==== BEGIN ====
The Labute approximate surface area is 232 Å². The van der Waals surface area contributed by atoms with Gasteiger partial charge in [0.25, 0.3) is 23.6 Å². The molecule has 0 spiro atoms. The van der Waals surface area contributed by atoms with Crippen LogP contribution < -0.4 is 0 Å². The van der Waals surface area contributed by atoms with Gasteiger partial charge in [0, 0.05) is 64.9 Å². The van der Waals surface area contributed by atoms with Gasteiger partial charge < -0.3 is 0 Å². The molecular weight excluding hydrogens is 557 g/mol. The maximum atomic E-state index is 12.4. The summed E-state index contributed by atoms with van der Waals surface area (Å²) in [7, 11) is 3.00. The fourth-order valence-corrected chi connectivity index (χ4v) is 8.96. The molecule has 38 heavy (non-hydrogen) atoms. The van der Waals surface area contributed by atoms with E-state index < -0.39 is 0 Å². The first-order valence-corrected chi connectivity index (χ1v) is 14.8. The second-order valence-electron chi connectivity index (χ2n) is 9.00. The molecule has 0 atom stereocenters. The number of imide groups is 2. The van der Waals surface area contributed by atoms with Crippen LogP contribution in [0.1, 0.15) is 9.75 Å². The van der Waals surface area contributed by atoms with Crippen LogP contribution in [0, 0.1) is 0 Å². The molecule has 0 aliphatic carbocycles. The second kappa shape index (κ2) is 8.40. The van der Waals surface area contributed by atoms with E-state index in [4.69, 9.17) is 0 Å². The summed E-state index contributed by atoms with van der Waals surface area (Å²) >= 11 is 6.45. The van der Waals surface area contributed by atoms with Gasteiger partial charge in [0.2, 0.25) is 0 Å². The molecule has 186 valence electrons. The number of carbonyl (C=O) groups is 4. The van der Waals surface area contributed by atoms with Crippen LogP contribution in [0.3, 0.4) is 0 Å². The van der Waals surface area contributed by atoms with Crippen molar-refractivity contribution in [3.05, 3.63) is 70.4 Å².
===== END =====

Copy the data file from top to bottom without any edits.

The Labute approximate surface area is 232 Å². The van der Waals surface area contributed by atoms with Gasteiger partial charge in [0.25, 0.3) is 23.6 Å². The molecule has 0 spiro atoms. The van der Waals surface area contributed by atoms with Crippen LogP contribution < -0.4 is 0 Å². The van der Waals surface area contributed by atoms with Gasteiger partial charge in [0, 0.05) is 64.9 Å². The van der Waals surface area contributed by atoms with Gasteiger partial charge < -0.3 is 0 Å². The molecular weight excluding hydrogens is 557 g/mol. The maximum atomic E-state index is 12.4. The summed E-state index contributed by atoms with van der Waals surface area (Å²) in [7, 11) is 3.00. The fourth-order valence-corrected chi connectivity index (χ4v) is 8.96. The molecule has 38 heavy (non-hydrogen) atoms. The van der Waals surface area contributed by atoms with E-state index < -0.39 is 0 Å². The first-order valence-corrected chi connectivity index (χ1v) is 14.8. The second-order valence-electron chi connectivity index (χ2n) is 9.00. The molecule has 0 atom stereocenters. The number of imide groups is 2. The van der Waals surface area contributed by atoms with Crippen LogP contribution in [0.1, 0.15) is 9.75 Å². The van der Waals surface area contributed by atoms with Crippen LogP contribution in [0, 0.1) is 0 Å². The molecule has 0 aliphatic carbocycles. The second kappa shape index (κ2) is 8.40. The van der Waals surface area contributed by atoms with E-state index in [4.69, 9.17) is 0 Å². The summed E-state index contributed by atoms with van der Waals surface area (Å²) >= 11 is 6.45. The van der Waals surface area contributed by atoms with Gasteiger partial charge in [0.2, 0.25) is 0 Å². The molecule has 186 valence electrons. The number of carbonyl (C=O) groups is 4. The van der Waals surface area contributed by atoms with Crippen LogP contribution in [0.3, 0.4) is 0 Å². The van der Waals surface area contributed by atoms with Crippen molar-refractivity contribution in [3.05, 3.63) is 70.4 Å².